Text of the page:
Will Apple soon be worth $1 trillion?

iMazing: Apple worth $670 billion
iMazing: Apple worth $670 billion

Apple is the most valuable company in the world. Nobody else comes close.

It is worth more than $670 billion. Stop and think about just how iNormous that is for a second.

Apple (AAPL, Tech30) has a $260 billion market value lead over key rival Microsoft (MSFT, Tech30) and is worth $300 billion more than Google (GOOGL, Tech30), another big competitor.

Apple's market cap is $185 billion higher than the combined market values of all 20 companies in the Dow Jones Transportation Average, an index that includes well-known blue chips such as FedEx (FDX), UPS (UPS). Union Pacific (UNP) and Delta (DAL),

So how much higher can Apple's stock climb? Could it one day be worth more than $1 trillion?

The case for iTrillion. Legendary investor Carl Icahn thinks so. Icahn, who owns a stake in Apple, said in a letter to the company's management team that the stock could be worth $203 a share.

apple one trillion

That's nearly 80% higher than its current price. At that level, it would value Apple at more than $1 trillion -- even if Apple bought back as much stock as Icahn thinks is necessary to boost the share price. Most Wall Street analysts aren't as bullish on Apple though.

One of the most optimistic, Brian White of Cantor Fitzgerald, has a $143 price target on Apple, according to FactSet Research. That would value Apple at just under $840 billion.

Tiptoeing through the tech tulips again? But investors need to be careful of getting too excited about the 12 zero mark. You could argue that the mere fact we're contemplating whether Apple could or should be worth $1 trillion is a sign of another tech bubble like in 2000.

Back then, there were many investors who thought that either Microsoft or Cisco Systems (CSCO, Tech30) would eventually hit the $1 trillion level.

Needless to say, nearly 15 years have passed and we're still waiting for that to happen. Cisco is now "only" worth $135 billion --- well below its peak of about $550 billion in 2000.

Google or Microsoft beating Apple to $1T? Could Apple suffer the same fate as Cisco? Colin Gillis, an analyst with BGC Partners, thinks that's possible. He wrote in a report last month that Google has a better chance of getting to $1 trillion in market value since its business model of focusing on services and software will prove to be more profitable.

He still feels that way. He notes that Google is not as dependent on one product as Apple is with the iPhone, which accounted for 56% of Apple's total revenue in the last quarter.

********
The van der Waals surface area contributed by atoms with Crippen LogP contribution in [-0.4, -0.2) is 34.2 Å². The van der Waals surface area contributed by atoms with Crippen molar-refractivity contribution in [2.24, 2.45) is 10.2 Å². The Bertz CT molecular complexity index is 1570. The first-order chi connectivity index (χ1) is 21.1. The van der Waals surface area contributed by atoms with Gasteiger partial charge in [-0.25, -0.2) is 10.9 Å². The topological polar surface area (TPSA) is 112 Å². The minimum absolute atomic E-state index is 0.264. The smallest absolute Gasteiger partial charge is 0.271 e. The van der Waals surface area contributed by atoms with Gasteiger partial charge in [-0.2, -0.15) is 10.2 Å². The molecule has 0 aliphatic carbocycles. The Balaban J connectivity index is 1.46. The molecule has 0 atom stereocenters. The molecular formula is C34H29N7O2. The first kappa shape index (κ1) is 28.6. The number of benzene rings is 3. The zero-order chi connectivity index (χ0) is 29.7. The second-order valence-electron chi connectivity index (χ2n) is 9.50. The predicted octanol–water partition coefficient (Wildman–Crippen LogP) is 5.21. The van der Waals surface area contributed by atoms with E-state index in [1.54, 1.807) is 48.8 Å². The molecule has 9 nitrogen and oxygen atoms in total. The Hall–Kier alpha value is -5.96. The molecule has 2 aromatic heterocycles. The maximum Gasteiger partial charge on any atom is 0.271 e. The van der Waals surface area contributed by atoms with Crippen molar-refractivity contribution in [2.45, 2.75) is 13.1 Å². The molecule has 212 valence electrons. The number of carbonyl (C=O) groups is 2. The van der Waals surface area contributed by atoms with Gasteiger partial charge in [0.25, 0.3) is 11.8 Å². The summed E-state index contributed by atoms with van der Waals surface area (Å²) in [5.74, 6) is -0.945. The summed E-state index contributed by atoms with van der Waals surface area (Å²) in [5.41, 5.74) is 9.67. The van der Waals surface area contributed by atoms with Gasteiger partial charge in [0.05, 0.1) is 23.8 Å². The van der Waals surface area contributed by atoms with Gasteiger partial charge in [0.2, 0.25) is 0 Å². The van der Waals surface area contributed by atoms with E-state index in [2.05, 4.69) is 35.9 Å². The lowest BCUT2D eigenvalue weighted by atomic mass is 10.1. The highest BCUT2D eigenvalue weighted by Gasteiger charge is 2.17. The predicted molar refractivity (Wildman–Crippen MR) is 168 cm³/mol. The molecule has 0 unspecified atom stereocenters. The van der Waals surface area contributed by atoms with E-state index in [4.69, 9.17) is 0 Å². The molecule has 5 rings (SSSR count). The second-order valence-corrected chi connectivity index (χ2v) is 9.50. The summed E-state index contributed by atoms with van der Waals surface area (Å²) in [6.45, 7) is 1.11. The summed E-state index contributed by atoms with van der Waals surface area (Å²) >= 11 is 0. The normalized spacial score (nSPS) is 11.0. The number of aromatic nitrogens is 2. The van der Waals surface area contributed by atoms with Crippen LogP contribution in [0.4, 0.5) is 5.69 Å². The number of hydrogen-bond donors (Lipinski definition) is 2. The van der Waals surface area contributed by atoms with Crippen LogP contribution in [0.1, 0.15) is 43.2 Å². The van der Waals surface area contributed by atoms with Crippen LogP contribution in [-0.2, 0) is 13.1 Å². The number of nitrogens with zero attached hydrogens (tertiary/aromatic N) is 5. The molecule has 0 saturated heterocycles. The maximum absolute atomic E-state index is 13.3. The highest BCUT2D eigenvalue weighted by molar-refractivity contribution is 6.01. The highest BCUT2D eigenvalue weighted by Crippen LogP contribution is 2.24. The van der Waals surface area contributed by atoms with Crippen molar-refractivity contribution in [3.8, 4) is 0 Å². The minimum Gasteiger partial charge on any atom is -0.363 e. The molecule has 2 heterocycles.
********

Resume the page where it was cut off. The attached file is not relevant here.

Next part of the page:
Related: iPhone vs. Android: Which is better?

Gillis added that he believes Microsoft, which is moving more into cloud-based services, under new CEO Satya Nadella, also is more likely to top $1 trillion in market value before Apple.

"Apple is a great company and it is sucking up all the profits in the smartphone market," he said. "But this is a product that's ultimately a low-margin widget. What happens if Apple eventually has to sell iPhones at cost because of even more competition?"

That's a good point. Apple, despite all its success, still is in the cutthroat hardware business. It's hard to stay on top of the gadget world forever. Just ask Sony. (SNE) Or Dell. Or Nokia (NOK).

Don't forget about China. It seems inevitable that at least one company will reach the $1 trillion market value at some point. After all, stocks historically go up over the long haul. Eventually, there could be multiple companies worth more than $1 trillion.

And one company actually has already hit the $1 trillion level ... albeit briefly. PetroChina (PTR) surpassed that level in 2007 when its stock began trading in Shanghai. It's now listed on the New York Stock Exchange as well but its market value has fallen to about $230 billion.

So maybe the next company to top $1 trillion in market value will also come from China?

Alibaba (BABA, Tech30) has been on fire since its IPO in the U.S. in September. The company is already worth nearly $285 billion.

Jack Ma's e-commerce giant is clearly a bet on the continued emergence of the middle class in China. And you could argue that a key investing trend for the next few decades will be consumer spending in China.

If that's the case, Alibaba stands to gain more from this than Apple, Microsoft, Google or any other American company.

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